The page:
Coding Functional Programming Programming Programming Knowledge

Functions for functional Programming

August 29, 2019

In the last post, we discussed immutability. Which means if you create an object whose value can not be modified later than it means it is an immutable object and this feature is called immutability. We also discussed the necessity of using immutable objects when programming. Today we will take a look at various simple yet important functions that will help us do a lot of tasks. I’ll only show you 4 functions that most developers use for day to day task. These are Map, Filter, Find, Reduce.

What, how, where and when to use

So If you’ve understood immutability, then proceed to the next section. After learning the theoretical part, most of us might think about how should I use it and where and when should I use it. Remember how, where and when are three different questions. Thus I’ll talk about them one by one. In this post, I’m going to talk about 4 different JS Function. They are Map, Find, Filter, Reduce. I’m going to explain to them using only one example. A real-world example. why? Because I believe using a good example is enough for you to understand the use cases, the functionality of these functions. But If you couldn’t understand then let me know. 

Map

So at first, I’m going to talk about the Map function. Before talking about Map function let’s talk about a Foreach Loop. We all know about for loop and how to use it and probably everyone have already used it when writing programs. The map function is a different kind of Foreach loop. But first, let’s see an example using the Foreach loop.

This is a fairly simple example. Here we have an array of orders and all we wanted to print out the name of those products that are in the orders array.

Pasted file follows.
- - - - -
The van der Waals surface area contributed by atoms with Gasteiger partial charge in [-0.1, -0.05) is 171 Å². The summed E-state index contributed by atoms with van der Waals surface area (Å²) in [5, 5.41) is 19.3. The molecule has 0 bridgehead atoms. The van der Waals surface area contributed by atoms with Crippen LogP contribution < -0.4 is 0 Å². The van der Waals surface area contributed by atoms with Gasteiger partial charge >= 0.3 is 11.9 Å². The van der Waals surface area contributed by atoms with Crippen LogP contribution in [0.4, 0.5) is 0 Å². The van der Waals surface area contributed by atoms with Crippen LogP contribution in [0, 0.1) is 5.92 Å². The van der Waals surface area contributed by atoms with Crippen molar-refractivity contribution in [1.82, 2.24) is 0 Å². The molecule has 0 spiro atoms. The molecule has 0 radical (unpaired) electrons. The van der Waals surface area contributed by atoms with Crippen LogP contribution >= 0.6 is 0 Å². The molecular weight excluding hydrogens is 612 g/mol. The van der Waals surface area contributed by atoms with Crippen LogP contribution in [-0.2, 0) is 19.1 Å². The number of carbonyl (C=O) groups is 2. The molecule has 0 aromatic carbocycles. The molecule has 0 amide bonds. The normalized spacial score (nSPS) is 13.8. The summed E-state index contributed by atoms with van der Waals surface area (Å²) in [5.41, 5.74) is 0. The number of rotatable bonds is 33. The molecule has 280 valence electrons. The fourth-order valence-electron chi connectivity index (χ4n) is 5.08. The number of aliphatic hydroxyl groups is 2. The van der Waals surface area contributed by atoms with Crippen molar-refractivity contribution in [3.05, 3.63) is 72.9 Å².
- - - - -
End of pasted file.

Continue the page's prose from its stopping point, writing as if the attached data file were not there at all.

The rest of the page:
Now instead of using a forEach loop, we can do this using a for a loop too and I guess a lot of people like me mostly gonna use for loop instead of the forEach loop. So let’s look at that too.

We can use the map function to solve the same task. why? Because it reduces the number of lines we had to write in a code segment. And one of the main targets of functional programming is to write less code

Let’s add some complexity as in real-world application we rarely just only print the values of an array. We usually do much more than that. Let’s say we only want to print the product that has the price of more than 10. So we rewrote the application this way.

From this part, we can see that the for loop code segment is already getting bigger and whenever a new coder looks at this code he will need to go through the whole code and also keeping track of index values of the array. On the other hand, if someone knows the uses of map function then he already knows it is iterating an array and storing the item into the ‘order’ object one by one. I’ll show you more advanced uses in a later section.

Filter

In the previous segment, we did had an If statement that checks whether a product price is less then 20 or not. We mostly use if statement when we need to check some condition before doing some task on them. Now let’s say we have a large array of orders that contain more than 50 or more order. We want to separate those who have a price value of more than 50. How should we do it? typically we use an if statement then inside if statement we write codes that take those objects and put them into another array.